are you on my side, can you promise to stay,
will you keep
the etchings clear on my stone
and come visit me, your never-known,

will you lean over my ghost
how we leaned over the green pools of the Japanese garden,
a cluster of lanterns blowing out above us
wisp by wisp, a school of koi pausing at the surface,
letting us look all the way in
until we saw each eye
was like a net heaped on shore.

Just like our eyes, weren’t they? all accidents, wastes,
all saving needs filled and unfilled, the cracked shells,
the kelp fronds torn from their buoys, all caught here,
inside us—
the seven we loved, the six we lost—
seaglass the living
and the human, alone.

Sunday, May 30, 2010

while buzzing around the house on espresso...

"Morning" by Billy Collins

Why do we bother with the rest of the day,
the swale of the afternoon,
the sudden dip into evening,

then night with his notorious perfumes,
his many-pointed stars?

This is the best—
throwing off the light covers,
feet on the cold floor,
and buzzing around the house on espresso—

maybe a splash of water on the face,
a palmful of vitamins—
but mostly buzzing around the house on espresso,

dictionary and atlas open on the rug,
the typewriter waiting for the key of the head,
a cello on the radio,

and, if necessary, the windows—
trees fifty, a hundred years old
out there,
heavy clouds on the way
and the lawn steaming like a horse
in the early morning.

Friday, May 28, 2010

Words in Air

A couple of days ago something about Elizabeth Bishop and Robert Lowell in one New York publication or another caught my eye. I was doing ten things at once and could not stop and read the article, but I could have sworn it said something about their letters being turned into a play. The only thought I had time for was "I'm going to this, and who is going with me?" The latter half of that question will forever be a mystery because a) I don't know anyone who is as obsessed with the Bishop-Lowell letters/relationship as I am, and b) I missed the show! A one-night-only reading at the 92nd Street Y this week. Would have loved to have seen who showed up at that event. Kindred spirits, people who love letter-writing as much as I do...a bunch of senior citizens? Betting on that last one. One of my dearest friends with whom I still correspond (though we've moved from letters to email) kidded me recently that I was channeling 40 back when I was 17. Thus finding myself in a room with senior citizens at age 33 would not at all have been surprising.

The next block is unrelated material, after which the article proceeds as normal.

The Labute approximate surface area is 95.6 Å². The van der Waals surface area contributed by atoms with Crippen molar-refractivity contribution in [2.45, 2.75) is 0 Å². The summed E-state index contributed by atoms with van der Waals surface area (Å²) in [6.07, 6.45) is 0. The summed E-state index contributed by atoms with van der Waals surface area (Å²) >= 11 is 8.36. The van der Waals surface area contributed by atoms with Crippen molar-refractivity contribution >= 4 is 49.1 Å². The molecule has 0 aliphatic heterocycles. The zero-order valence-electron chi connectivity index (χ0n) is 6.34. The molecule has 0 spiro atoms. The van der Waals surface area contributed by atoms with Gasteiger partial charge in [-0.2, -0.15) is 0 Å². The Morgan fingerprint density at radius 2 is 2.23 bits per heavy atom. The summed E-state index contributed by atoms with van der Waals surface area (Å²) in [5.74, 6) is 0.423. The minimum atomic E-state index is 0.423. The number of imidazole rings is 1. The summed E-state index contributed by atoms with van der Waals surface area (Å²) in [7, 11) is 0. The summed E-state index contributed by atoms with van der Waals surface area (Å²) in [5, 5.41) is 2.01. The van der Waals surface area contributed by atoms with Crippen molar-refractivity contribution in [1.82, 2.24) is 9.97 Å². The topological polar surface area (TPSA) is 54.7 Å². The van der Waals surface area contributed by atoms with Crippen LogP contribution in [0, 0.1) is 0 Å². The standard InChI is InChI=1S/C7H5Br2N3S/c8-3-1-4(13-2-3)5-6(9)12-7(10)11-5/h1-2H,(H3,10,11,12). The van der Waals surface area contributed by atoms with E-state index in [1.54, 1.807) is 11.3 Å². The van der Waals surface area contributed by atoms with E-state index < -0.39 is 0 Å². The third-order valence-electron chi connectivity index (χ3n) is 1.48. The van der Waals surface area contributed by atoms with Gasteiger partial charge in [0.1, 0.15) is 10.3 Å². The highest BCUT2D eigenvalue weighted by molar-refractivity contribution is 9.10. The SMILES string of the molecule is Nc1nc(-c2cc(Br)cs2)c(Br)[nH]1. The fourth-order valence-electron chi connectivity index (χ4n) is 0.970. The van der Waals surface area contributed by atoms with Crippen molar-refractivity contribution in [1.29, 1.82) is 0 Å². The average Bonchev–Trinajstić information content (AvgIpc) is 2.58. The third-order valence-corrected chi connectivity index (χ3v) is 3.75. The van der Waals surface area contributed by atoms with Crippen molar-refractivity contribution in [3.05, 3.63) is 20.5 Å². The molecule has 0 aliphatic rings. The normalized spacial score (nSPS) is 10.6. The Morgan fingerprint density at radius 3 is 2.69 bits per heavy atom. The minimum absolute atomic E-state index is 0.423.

I remember wanting to write letters as soon as I learned to read. I thought it would be fun to create fictional characters and have them send letters back and forth. My neighborhood friend, whom I tried to persuade into writing with me, would have none of this so-called "fun." So instead I had to dress up as Darth Vader and Dorothy from the Wizard of Oz for the next several years. Fun, I suppose, but not the kind of creative outlet I was hoping for.

I think if this blog is anything - even from the start - it's been letters. A way to process through writing where I am creatively, emotionally, and intellectually. A way to safekeep the loveliness I find in others' words. A way to share some of this with readers, though I never expect a reply.

Anyway, back to Bishop and Lowell. I find their letters, or their relationship through letters, fascinating. Two brilliant writers - both emotional messes, really - creating a world on the page that could never have come to pass in real life.

Here is my favorite snippet from one of Lowell's letters to Bishop:

There's one bit of my past that I would like to get off my chest and then I think all will be easy with us.
...I remember one evening presided over by Mary McCarthy and my Elizabeth was there, and going home to the Bard poets' dormitory, I was so drunk that my hands turned cold and I felt half-dying and held your hand. And nothing was said, and like a loon that needs sixty feet, I believe, to take off from the water, I wanted time and space, and went on assuming, and when I was to have joined you at Key West I was determined to ask you. Really for so callous (I fear) a man, I was fearfully shy and scared of spoiling things and distrustful of being steady enough to be the least good. Then of course the Yaddo explosion came and all was over. Yet there were a few months. I suppose we might almost claim something like apparently Strachey and Virginia Woolf. And of course there was always the other side, the fact that our friendship really wasn't a courting, was really disinterested (bad phrase) really led to no encroachments. So it is.